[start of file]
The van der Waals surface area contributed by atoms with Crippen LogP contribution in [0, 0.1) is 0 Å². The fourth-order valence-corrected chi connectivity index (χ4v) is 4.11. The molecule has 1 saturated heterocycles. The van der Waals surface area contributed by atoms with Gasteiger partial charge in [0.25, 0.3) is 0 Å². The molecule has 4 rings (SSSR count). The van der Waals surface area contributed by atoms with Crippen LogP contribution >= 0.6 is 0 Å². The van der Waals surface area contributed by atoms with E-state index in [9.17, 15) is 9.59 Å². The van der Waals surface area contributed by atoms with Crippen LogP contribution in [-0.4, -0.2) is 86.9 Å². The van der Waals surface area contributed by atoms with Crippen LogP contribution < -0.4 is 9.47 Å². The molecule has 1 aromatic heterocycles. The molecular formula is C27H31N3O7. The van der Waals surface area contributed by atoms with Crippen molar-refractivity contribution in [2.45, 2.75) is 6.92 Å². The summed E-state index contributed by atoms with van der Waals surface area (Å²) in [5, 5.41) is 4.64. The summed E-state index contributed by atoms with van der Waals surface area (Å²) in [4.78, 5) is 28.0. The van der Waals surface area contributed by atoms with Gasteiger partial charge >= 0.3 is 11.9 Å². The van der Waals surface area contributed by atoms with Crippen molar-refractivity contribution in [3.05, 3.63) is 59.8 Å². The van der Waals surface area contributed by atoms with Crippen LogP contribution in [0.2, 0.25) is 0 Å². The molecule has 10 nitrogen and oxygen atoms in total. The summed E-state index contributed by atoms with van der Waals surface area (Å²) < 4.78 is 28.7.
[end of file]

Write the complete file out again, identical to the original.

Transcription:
The van der Waals surface area contributed by atoms with Crippen LogP contribution in [0, 0.1) is 0 Å². The fourth-order valence-corrected chi connectivity index (χ4v) is 4.11. The molecule has 1 saturated heterocycles. The van der Waals surface area contributed by atoms with Gasteiger partial charge in [0.25, 0.3) is 0 Å². The molecule has 4 rings (SSSR count). The van der Waals surface area contributed by atoms with Crippen LogP contribution >= 0.6 is 0 Å². The van der Waals surface area contributed by atoms with E-state index in [9.17, 15) is 9.59 Å². The van der Waals surface area contributed by atoms with Crippen LogP contribution in [-0.4, -0.2) is 86.9 Å². The van der Waals surface area contributed by atoms with Crippen LogP contribution < -0.4 is 9.47 Å². The molecule has 1 aromatic heterocycles. The molecular formula is C27H31N3O7. The van der Waals surface area contributed by atoms with Crippen molar-refractivity contribution in [2.45, 2.75) is 6.92 Å². The summed E-state index contributed by atoms with van der Waals surface area (Å²) in [5, 5.41) is 4.64. The summed E-state index contributed by atoms with van der Waals surface area (Å²) in [4.78, 5) is 28.0. The van der Waals surface area contributed by atoms with Gasteiger partial charge >= 0.3 is 11.9 Å². The van der Waals surface area contributed by atoms with Crippen molar-refractivity contribution in [3.05, 3.63) is 59.8 Å². The van der Waals surface area contributed by atoms with Crippen LogP contribution in [0.2, 0.25) is 0 Å². The molecule has 10 nitrogen and oxygen atoms in total. The summed E-state index contributed by atoms with van der Waals surface area (Å²) < 4.78 is 28.7.